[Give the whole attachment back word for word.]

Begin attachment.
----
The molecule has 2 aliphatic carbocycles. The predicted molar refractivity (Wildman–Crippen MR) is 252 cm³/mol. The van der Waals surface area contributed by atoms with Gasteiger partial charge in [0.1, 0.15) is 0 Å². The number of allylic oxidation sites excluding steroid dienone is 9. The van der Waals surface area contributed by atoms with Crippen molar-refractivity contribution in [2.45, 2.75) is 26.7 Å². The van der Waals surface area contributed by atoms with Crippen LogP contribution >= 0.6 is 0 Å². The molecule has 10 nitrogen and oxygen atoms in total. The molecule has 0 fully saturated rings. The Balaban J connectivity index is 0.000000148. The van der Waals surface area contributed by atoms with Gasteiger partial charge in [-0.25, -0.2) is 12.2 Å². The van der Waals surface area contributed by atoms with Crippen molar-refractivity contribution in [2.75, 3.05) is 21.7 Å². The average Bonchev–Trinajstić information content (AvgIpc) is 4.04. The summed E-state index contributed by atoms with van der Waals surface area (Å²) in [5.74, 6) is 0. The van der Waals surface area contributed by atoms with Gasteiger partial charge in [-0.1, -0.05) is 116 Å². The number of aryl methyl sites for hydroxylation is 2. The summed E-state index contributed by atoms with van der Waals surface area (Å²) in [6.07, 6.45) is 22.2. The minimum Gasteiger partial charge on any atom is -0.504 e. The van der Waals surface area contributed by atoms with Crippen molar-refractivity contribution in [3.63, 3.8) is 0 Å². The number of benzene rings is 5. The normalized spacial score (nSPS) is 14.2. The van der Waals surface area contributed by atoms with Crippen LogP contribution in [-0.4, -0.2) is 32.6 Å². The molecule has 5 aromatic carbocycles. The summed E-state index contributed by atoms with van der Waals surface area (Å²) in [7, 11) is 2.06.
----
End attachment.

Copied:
The molecule has 2 aliphatic carbocycles. The predicted molar refractivity (Wildman–Crippen MR) is 252 cm³/mol. The van der Waals surface area contributed by atoms with Gasteiger partial charge in [0.1, 0.15) is 0 Å². The number of allylic oxidation sites excluding steroid dienone is 9. The van der Waals surface area contributed by atoms with Crippen molar-refractivity contribution in [2.45, 2.75) is 26.7 Å². The van der Waals surface area contributed by atoms with Crippen LogP contribution >= 0.6 is 0 Å². The molecule has 10 nitrogen and oxygen atoms in total. The molecule has 0 fully saturated rings. The Balaban J connectivity index is 0.000000148. The van der Waals surface area contributed by atoms with Gasteiger partial charge in [-0.25, -0.2) is 12.2 Å². The van der Waals surface area contributed by atoms with Crippen molar-refractivity contribution in [2.75, 3.05) is 21.7 Å². The average Bonchev–Trinajstić information content (AvgIpc) is 4.04. The summed E-state index contributed by atoms with van der Waals surface area (Å²) in [5.74, 6) is 0. The van der Waals surface area contributed by atoms with Gasteiger partial charge in [-0.1, -0.05) is 116 Å². The number of aryl methyl sites for hydroxylation is 2. The summed E-state index contributed by atoms with van der Waals surface area (Å²) in [6.07, 6.45) is 22.2. The minimum Gasteiger partial charge on any atom is -0.504 e. The van der Waals surface area contributed by atoms with Crippen molar-refractivity contribution in [3.63, 3.8) is 0 Å². The number of benzene rings is 5. The normalized spacial score (nSPS) is 14.2. The van der Waals surface area contributed by atoms with Crippen LogP contribution in [-0.4, -0.2) is 32.6 Å². The molecule has 5 aromatic carbocycles. The summed E-state index contributed by atoms with van der Waals surface area (Å²) in [7, 11) is 2.06.